Meet Postdoc Sarah McCallum, PhD

Meet Our Postdocs is an occasional series featuring our postdoc students.

Cedars-Sinai postdoctoral scientist, Sarah McCallum, PhD

During her time at Cedars-Sinai, McCallum has developed and applied a gene-editing method that targets astrocytes within the spinal cords of injured mice. She is continuing to study mechanisms that aid astrocyte survival and how these mechanisms can be applied to new drugs and treatments for spinal cord injury.

Here, we learn more about some of McCallum’s greatest scientific achievements and challenges.

What inspired you to become a scientist?

It kind of happened by accident. When I was younger, I wanted to be a medic until my mom convinced me it wasn’t like how it was portrayed on TV. (I watched a lot of Grey's Anatomy-style medical dramas. They are still my guilty pleasure.)

I ended up choosing to study neuroscience at university since I liked science in school. But not knowing any scientists growing up, I didn’t know what a scientist was, or what they did, until I worked in the Vassilis Pachnis Lab at the Crick Institute for a year while getting my undergraduate degree.

It was during this time that I realized how exciting and rewarding science could be, and it inspired me to pursue a PhD.

What has been your greatest scientific achievement in your career so far?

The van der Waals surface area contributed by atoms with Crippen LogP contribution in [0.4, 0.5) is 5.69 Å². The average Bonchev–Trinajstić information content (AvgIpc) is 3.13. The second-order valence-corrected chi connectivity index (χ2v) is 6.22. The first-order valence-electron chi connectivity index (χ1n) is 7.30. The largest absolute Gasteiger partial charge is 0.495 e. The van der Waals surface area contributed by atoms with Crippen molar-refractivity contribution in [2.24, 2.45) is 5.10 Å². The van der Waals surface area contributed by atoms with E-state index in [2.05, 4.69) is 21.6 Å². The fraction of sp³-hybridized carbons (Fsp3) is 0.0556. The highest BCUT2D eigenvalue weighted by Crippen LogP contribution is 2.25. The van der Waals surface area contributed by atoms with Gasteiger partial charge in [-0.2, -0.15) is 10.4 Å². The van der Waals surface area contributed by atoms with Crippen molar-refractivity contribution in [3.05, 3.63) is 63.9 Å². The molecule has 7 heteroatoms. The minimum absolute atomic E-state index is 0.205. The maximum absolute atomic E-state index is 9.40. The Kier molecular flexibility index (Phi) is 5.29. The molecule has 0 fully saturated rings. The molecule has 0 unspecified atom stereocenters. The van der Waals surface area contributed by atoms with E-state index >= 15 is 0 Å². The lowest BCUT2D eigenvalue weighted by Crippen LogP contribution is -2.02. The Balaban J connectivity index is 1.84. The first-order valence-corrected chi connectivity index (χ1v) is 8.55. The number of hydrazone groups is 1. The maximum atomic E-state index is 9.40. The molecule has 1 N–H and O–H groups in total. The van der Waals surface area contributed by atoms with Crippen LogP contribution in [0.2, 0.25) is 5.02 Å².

My doctoral project was focused on investigating if glial cells had neural progenitor function in the enteric nervous system (the nervous system in the gut) of zebrafish. However, when I started this project, I was surprised that nobody had described or characterized zebrafish enteric glial cells.

When I started to try and characterize the glial cells, I couldn’t find them with any standard markers or transgenic lines. It took me over a year to find a marker of these glial cells (so over a year of negative data)! But now we can see them, and we can study them in a variety of contexts.

And most of that negative data became supplemental figure 1 of my PhD paper.

What has been your greatest challenge?

I’m dyslexic and had to go to special classes to learn how to read and write in school, so writing my doctoral thesis was daunting. It’s the only time I’ve ever thought about leaving science. I’m glad I didn’t.

In the future, what do you hope happens in your science career?

One day, I hope to have my own lab where I will continue to study glial cells. They are my favorite cell because your nervous system can’t develop, function or recover from an injury properly without them, yet we still know very little about how glial cells do this.

How do you want to change the world?

I think the only way you can change the world is by inspiring, educating or mentoring others. One person can only do so much, but if that person inspires 10 people that do 10 amazing things, and each of those people inspires 10 more, and so on, then that will change the world.